Last updated on February 5th, 2020 at 02:16 pm
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I grew up in a family where money was tight. My family was frugal, we drove our vehicles till they fell apart, we wore second hand clothing, we gardened, we canned, but I remember we were also a family with a closet full of books.
Sure it would have been more frugal to stick to library books only, but having those books available to me 24/7 instilled in me a love for them. I may not have read as much as others when I was little, but I remember many a summer day curled up under the shade of a tree reading a book off the shelf.
Now that I have children of my own, and we are a homeschooling family I feel the need to make sure I also make owning a collection of our own books a priority.We have two book cases, one filled with non fiction books and the other with works of fiction. We also have a shelf full of comic books, and stacks of magazines lying around here and there.
I build our library frugally. Having books does not have to be expensive. If you are absent minded like me, it may even be done for less than what you pay your library in over due fees every year (okay maybe not less but some days it sure feels like it).
I originally planned this as a one time segment but when I started typing about how many different ways to save money on books, magazines and audiobooks the post became too lengthy, so make sure to come back the next few Fridays, to read part 2, part 3 and part 4.
1. Yard Sales
Yard sales are my number 1 source for inexpensive books. In fact when I walk up to a yard sale they are the first things I look for.
Most soft cover story books are between .25 to .50 cents in my area. A current bestseller hardcover work of fiction might go for $2. I usually come home with a stack full of books every community sale I hit.
Thrifty tip: If you have a stack of titles you want in your hand, total their value in your head and then haggle with the seller for a discount. I usually say “I have $5 worth of books here would you take $4” rarely do I get turned down.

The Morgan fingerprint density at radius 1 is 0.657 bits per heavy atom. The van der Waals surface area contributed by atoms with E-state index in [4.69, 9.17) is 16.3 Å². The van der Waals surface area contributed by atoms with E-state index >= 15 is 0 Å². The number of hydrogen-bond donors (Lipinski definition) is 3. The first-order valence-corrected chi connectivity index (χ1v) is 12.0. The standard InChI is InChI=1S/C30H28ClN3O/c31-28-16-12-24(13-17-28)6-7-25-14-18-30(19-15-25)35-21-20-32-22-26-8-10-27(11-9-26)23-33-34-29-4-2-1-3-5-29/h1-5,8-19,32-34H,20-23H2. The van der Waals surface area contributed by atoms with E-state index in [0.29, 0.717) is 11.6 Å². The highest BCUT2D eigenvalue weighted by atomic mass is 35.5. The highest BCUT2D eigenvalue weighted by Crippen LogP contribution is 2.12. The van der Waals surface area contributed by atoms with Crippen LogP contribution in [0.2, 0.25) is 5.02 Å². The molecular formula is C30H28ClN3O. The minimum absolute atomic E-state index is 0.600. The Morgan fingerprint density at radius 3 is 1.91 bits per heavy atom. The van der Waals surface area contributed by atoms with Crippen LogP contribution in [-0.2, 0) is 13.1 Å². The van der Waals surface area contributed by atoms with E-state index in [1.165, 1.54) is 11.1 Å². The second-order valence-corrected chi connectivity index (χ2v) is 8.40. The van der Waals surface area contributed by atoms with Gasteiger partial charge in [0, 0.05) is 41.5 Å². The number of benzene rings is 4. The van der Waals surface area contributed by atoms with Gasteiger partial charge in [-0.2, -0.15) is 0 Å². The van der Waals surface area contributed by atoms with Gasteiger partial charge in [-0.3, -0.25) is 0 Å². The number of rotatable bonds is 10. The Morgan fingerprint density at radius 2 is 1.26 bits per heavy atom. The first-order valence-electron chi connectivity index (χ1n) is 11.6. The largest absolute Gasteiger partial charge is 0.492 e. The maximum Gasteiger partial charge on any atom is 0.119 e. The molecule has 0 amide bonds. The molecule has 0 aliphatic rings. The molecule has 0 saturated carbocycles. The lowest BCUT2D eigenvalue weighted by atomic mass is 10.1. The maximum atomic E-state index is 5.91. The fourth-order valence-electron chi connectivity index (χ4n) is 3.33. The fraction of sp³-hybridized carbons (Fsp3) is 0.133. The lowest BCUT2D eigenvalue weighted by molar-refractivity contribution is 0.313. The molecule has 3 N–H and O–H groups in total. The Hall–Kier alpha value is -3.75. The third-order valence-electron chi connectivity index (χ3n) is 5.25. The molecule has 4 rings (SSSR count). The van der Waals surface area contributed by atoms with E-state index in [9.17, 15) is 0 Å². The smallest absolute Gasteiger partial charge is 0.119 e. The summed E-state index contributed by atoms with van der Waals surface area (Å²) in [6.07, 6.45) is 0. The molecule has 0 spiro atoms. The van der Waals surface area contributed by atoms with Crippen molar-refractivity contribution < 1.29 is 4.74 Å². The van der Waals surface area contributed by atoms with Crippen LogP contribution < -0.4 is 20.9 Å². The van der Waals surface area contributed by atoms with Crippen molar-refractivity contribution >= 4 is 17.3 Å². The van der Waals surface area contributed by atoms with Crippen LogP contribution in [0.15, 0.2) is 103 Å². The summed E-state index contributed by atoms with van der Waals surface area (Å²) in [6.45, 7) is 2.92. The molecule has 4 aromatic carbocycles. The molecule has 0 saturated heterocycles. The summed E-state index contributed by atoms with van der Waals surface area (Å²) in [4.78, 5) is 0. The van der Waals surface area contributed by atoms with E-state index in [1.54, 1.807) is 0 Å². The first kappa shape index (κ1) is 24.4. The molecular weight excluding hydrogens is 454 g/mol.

2. Second Hand Book Stores
If I am looking for a particular title, I might head into a second hand book store. Prices are more than yard sales but still significantly cheaper than new.
Thrifty tip: Bring your own books you no longer read with you and trade them for store credit.
3. Thrift stores
Thrift stores vary from town to town as to how many books they might have. Prices will also vary from store to store as well as selection. The key is to drop in once or twice a month to see what is new on the shelves.
Thrifty tip: Often thrift stores will have a regular half price day. This is a great way to get your books for even less.
Kindle edition books are often less expensive than their paper cousins but what I love about Kindle the most is the free titles.
I love to read my free Kindle books on my netbook, through my kindle cloud reader account. I also download a few for on the go reading using the kindle app. on my iPod.
Thrifty Tip: 100’s of classic titles are free on Kindle. If you are not into classic titles, try punching in the words “best sellers” into the kindle store section of Amazon. What should pop up on your screen is a list of the “Top 100 Paid” as well as a list of the “Top 100 Free” titles right beside it.
5. Second Hand Curriculum Sales
Even if you don’t homeschool you may want to check out the second hand curriculum sales in your area. They are a treasure trove of non fiction and fiction books. The prices will be comparable with what you will find in second hand book stores, but the selection for children will be better.
Thrifty tip: Often if you go during the last hour of the sale, you will find people slashing prices, since books are heavy and they don’t want to lug them all back out to the car. However, selection will be slimmer than if you go early, so it really depends on how badly you want particular titles before you consider doing this tip.
These are just a portion of my tips on how to build an home library in a frugal way. Please come back next Friday when I will list more tips on building a home library for less.
Other Titles in this Series
For a list of 52 different websites, apps, and stores our thrifty family uses to help us keep our expenses low, click here to visit our Thrifty Tools Resource Page.